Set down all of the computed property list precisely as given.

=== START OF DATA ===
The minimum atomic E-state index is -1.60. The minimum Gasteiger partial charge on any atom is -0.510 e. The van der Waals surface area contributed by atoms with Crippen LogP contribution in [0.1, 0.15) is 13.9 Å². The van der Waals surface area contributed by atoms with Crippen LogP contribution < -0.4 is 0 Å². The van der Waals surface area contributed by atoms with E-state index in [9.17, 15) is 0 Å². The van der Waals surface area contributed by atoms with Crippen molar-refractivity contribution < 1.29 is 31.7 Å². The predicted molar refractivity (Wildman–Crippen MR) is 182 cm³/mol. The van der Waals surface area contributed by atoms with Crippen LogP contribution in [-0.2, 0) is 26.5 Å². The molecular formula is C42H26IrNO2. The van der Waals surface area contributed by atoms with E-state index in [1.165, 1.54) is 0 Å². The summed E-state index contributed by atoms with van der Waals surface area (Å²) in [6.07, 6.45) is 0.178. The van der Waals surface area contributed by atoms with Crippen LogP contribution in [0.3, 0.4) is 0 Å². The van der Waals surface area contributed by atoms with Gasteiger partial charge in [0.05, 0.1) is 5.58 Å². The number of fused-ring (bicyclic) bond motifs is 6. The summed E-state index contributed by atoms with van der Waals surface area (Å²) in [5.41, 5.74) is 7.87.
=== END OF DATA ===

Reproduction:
The minimum atomic E-state index is -1.60. The minimum Gasteiger partial charge on any atom is -0.510 e. The van der Waals surface area contributed by atoms with Crippen LogP contribution in [0.1, 0.15) is 13.9 Å². The van der Waals surface area contributed by atoms with Crippen LogP contribution < -0.4 is 0 Å². The van der Waals surface area contributed by atoms with E-state index in [9.17, 15) is 0 Å². The van der Waals surface area contributed by atoms with Crippen molar-refractivity contribution < 1.29 is 31.7 Å². The predicted molar refractivity (Wildman–Crippen MR) is 182 cm³/mol. The van der Waals surface area contributed by atoms with Crippen LogP contribution in [-0.2, 0) is 26.5 Å². The molecular formula is C42H26IrNO2. The van der Waals surface area contributed by atoms with E-state index in [1.165, 1.54) is 0 Å². The summed E-state index contributed by atoms with van der Waals surface area (Å²) in [6.07, 6.45) is 0.178. The van der Waals surface area contributed by atoms with Crippen LogP contribution in [0.3, 0.4) is 0 Å². The van der Waals surface area contributed by atoms with Gasteiger partial charge in [0.05, 0.1) is 5.58 Å². The number of fused-ring (bicyclic) bond motifs is 6. The summed E-state index contributed by atoms with van der Waals surface area (Å²) in [5.41, 5.74) is 7.87.